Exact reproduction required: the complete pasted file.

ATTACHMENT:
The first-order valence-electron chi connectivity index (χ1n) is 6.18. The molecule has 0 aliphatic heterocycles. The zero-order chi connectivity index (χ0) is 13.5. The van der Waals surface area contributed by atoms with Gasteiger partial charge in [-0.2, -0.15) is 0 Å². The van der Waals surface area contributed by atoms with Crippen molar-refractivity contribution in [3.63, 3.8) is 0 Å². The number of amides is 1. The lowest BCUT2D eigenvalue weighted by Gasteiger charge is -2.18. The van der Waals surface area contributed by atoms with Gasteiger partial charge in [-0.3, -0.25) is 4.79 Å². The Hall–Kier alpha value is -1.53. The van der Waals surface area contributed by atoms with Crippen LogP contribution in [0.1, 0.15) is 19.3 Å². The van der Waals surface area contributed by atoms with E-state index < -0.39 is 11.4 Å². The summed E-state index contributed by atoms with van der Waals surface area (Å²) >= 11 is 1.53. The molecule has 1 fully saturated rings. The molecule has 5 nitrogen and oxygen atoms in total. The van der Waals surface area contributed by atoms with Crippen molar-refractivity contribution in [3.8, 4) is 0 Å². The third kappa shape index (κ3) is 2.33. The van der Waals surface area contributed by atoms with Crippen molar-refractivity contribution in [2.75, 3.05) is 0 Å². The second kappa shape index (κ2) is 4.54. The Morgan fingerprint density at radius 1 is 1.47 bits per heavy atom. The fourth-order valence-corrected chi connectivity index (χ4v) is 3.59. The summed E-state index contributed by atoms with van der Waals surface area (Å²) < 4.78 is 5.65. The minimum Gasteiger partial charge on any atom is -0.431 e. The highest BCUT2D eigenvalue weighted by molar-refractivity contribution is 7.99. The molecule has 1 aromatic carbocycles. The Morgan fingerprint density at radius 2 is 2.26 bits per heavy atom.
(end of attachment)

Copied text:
The first-order valence-electron chi connectivity index (χ1n) is 6.18. The molecule has 0 aliphatic heterocycles. The zero-order chi connectivity index (χ0) is 13.5. The van der Waals surface area contributed by atoms with Gasteiger partial charge in [-0.2, -0.15) is 0 Å². The van der Waals surface area contributed by atoms with Crippen molar-refractivity contribution in [3.63, 3.8) is 0 Å². The number of amides is 1. The lowest BCUT2D eigenvalue weighted by Gasteiger charge is -2.18. The van der Waals surface area contributed by atoms with Gasteiger partial charge in [-0.3, -0.25) is 4.79 Å². The Hall–Kier alpha value is -1.53. The van der Waals surface area contributed by atoms with Crippen LogP contribution in [0.1, 0.15) is 19.3 Å². The van der Waals surface area contributed by atoms with E-state index < -0.39 is 11.4 Å². The summed E-state index contributed by atoms with van der Waals surface area (Å²) >= 11 is 1.53. The molecule has 1 fully saturated rings. The molecule has 5 nitrogen and oxygen atoms in total. The van der Waals surface area contributed by atoms with Crippen molar-refractivity contribution in [3.8, 4) is 0 Å². The third kappa shape index (κ3) is 2.33. The van der Waals surface area contributed by atoms with Crippen molar-refractivity contribution in [2.75, 3.05) is 0 Å². The second kappa shape index (κ2) is 4.54. The Morgan fingerprint density at radius 1 is 1.47 bits per heavy atom. The fourth-order valence-corrected chi connectivity index (χ4v) is 3.59. The summed E-state index contributed by atoms with van der Waals surface area (Å²) < 4.78 is 5.65. The minimum Gasteiger partial charge on any atom is -0.431 e. The highest BCUT2D eigenvalue weighted by molar-refractivity contribution is 7.99. The molecule has 1 aromatic carbocycles. The Morgan fingerprint density at radius 2 is 2.26 bits per heavy atom.